There are former security personnel who have publicly supported a full inquiry, and I bet there are current personnel who feel the same way. The best we can hope for is that we get a Labour/Green govt. in 2014 and then we know it will happen.

        • insider 6.1.4.1

          Anne

          re your faith in labour, remember they wrote most of the laws that have put us in a pickle. They are yet to offer any practical advice as to how to resolve it, despite having a large number of veteran mps who helped pass those laws

          • Veutoviper 6.1.4.1.1

            And National also supported/voted for the 2003 GCSB Bill.

            • insider 6.1.4.1.1.1

              I’m sure they did – it doesn’t read all that controversially given 9/11 was a recent event

          • Anne 6.1.4.1.2

            They were responsible for updating legislation in 2003. They are NOT responsible for a bunch of sociopaths getting into power in 2008 and misusing that legislation for their own purposes on the spurious grounds that it wasn’t clear what the law meant. It was clear alright, but it means even more safeguards will have to be incorporated – after a full and independent inquiry so that everything can be seen to be transparent – in the hope another sociopathic Nat. led government won’t try to do it again.

            Now off you go and play with your peers insider. This is not a topic for simpletons.

            • insider 6.1.4.1.2.1

              This would be the different group of sociopaths than the Helen Clark led ones who possibly misused that same legislation far more times.

              you’re just getting silly Anne

              • Anne

                A well known ploy. The guilty party accuses the opponent of being the guilty party.

                • insider

                  So why the guilty conscience Anne?

                  • Anne

                    There insider goes again. 😈

                    • Colonial Viper

                      88 NZers spied on illegally in the last 10 or so years. The assumption is that many will have been on Helen Clark’s watch, and I have not heard anyone try to refute this.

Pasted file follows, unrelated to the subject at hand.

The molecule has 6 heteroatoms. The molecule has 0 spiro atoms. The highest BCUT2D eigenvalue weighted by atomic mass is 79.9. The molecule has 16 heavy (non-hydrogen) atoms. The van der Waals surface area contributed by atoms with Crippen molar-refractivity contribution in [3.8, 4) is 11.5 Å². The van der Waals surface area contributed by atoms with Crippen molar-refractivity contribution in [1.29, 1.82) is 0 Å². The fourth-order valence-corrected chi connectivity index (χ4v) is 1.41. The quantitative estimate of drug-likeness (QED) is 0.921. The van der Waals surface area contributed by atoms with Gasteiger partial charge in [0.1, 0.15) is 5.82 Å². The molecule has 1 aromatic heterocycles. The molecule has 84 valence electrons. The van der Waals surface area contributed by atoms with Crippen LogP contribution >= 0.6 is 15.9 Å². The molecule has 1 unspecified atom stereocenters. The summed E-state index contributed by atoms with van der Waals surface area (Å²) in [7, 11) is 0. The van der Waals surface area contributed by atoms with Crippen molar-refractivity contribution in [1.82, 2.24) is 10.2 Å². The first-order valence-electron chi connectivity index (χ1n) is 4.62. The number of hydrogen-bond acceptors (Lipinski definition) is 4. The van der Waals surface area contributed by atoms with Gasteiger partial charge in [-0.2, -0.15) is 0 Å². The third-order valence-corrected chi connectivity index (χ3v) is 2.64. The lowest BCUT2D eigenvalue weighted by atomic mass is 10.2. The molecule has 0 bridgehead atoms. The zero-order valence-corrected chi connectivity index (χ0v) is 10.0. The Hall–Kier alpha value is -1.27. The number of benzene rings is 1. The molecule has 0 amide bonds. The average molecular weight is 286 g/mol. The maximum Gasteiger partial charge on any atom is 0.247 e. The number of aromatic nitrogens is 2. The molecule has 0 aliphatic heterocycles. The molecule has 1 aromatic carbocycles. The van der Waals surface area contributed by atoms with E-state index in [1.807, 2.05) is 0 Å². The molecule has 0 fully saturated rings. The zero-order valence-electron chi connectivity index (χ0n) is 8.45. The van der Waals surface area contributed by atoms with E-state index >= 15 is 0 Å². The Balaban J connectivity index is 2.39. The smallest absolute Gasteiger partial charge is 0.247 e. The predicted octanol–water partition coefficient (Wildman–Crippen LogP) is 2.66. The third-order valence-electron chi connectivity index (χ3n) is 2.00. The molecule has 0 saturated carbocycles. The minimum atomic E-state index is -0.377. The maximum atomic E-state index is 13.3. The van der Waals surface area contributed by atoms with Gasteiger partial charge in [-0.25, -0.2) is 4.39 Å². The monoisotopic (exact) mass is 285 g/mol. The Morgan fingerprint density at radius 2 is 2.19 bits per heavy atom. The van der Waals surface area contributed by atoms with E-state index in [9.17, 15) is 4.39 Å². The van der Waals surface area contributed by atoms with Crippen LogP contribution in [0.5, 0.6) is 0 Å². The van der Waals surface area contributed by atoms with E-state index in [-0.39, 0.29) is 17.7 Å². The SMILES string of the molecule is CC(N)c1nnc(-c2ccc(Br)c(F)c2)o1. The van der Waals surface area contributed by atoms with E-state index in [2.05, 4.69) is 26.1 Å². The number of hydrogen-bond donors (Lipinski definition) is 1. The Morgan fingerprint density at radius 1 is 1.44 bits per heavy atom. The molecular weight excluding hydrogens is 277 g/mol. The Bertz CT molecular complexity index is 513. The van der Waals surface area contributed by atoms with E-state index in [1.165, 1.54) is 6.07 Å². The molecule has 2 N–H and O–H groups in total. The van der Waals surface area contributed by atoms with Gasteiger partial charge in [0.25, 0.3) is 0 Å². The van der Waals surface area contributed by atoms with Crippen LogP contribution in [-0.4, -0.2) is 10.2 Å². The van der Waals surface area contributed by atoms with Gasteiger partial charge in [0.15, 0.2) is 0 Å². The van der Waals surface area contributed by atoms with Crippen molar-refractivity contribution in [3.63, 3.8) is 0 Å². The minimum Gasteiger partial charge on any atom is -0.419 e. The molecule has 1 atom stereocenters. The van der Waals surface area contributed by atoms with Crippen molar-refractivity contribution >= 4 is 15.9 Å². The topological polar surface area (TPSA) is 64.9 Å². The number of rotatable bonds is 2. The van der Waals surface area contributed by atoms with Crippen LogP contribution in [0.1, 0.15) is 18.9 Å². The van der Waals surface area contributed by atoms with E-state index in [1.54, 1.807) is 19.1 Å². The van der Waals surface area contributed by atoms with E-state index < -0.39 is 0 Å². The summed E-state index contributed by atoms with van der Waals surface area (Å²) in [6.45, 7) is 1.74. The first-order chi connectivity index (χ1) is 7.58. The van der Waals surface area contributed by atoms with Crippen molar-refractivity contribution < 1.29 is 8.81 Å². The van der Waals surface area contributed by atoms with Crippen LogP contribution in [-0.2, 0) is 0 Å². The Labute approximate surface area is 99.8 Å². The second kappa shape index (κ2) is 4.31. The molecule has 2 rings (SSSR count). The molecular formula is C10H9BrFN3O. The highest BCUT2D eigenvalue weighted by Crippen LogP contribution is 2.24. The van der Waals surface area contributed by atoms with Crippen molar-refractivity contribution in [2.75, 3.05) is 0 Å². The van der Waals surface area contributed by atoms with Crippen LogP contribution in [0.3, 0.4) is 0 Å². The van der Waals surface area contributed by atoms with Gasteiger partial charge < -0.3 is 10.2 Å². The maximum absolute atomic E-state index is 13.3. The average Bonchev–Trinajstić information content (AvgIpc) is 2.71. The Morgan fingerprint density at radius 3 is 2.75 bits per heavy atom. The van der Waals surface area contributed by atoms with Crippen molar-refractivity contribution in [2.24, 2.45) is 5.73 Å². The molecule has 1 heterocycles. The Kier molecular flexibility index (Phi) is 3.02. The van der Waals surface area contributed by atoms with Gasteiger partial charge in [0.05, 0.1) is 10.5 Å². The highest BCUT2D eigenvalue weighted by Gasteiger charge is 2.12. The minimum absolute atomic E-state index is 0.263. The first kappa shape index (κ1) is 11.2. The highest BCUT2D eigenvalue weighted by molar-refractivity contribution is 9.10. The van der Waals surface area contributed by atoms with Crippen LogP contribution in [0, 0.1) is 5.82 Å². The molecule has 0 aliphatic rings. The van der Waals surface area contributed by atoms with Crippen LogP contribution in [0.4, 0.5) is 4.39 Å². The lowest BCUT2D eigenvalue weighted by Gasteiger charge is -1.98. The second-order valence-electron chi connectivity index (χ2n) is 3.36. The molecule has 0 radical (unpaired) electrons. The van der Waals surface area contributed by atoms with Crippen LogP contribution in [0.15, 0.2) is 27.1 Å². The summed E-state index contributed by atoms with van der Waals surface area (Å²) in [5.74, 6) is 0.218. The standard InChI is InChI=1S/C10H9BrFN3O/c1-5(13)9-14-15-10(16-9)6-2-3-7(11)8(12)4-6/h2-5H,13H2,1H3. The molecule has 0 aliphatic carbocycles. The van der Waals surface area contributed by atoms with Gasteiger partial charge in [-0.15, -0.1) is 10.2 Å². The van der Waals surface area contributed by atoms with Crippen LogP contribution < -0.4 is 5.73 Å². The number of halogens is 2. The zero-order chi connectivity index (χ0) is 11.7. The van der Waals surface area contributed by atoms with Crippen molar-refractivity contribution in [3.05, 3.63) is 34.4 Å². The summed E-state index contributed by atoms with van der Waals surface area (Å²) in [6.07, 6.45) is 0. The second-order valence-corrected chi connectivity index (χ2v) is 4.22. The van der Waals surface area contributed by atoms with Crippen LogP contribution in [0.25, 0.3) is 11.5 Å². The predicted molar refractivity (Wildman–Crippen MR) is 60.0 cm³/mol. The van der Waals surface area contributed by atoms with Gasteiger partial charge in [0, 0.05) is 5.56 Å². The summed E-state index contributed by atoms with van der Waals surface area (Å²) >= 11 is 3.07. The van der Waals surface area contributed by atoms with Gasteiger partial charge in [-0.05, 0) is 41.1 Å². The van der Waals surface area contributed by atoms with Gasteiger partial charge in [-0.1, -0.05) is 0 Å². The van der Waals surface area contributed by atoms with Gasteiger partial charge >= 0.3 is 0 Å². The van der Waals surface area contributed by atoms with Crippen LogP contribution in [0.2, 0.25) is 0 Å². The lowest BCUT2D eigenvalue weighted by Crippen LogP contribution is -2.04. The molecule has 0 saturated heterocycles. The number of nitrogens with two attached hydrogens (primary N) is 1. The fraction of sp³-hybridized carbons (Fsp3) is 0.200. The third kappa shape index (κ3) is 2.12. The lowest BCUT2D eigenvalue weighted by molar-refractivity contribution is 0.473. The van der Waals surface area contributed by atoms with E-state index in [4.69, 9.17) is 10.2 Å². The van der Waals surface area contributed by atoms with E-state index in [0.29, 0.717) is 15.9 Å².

Don’t forget the illegal police surveillance in the Ureweras.

                      The likes of Clare Curran, plus the MP who most recently leaked to Garner etc give me no faith whatsoever in significant portions of the Labour caucus to be able to maintain confidentiality or not misuse information to harm ordinary citizens.

                      I think we would be extremely foolish to trust our privacy to any specific political party or seemingly sincere leader. There need to be strict rules, oversight, transparency, independent review and accountability applied to ALL governments.

              • Rosetinted

                insider
                Which and when? If you are going to make an issue about it state your favourite example not just throw words around.

          • lprent 6.1.4.1.3

            You mean the laws that the courts upheld? The judgements that said that both the GCSB and police went well over the line of the law?

            I’d say that the laws look ok. It is the police and GCSB have been breaking what the legislation intended. My interpretation is that some plonkers with an exaggerated sense of the their authority took it upon themselves to get and believe in some crap advice on what the courts would interpret the laws to be. Then they even over-steeped that.

            Meanwhile foolish apologists like yourself fall all over themselves like a screaming teen in love with their favourite band. Saying that the laws were at fault wasn’t the problem. It was the idiots in the police and GCSB trying to extend their powers beyond what the law actually allowed.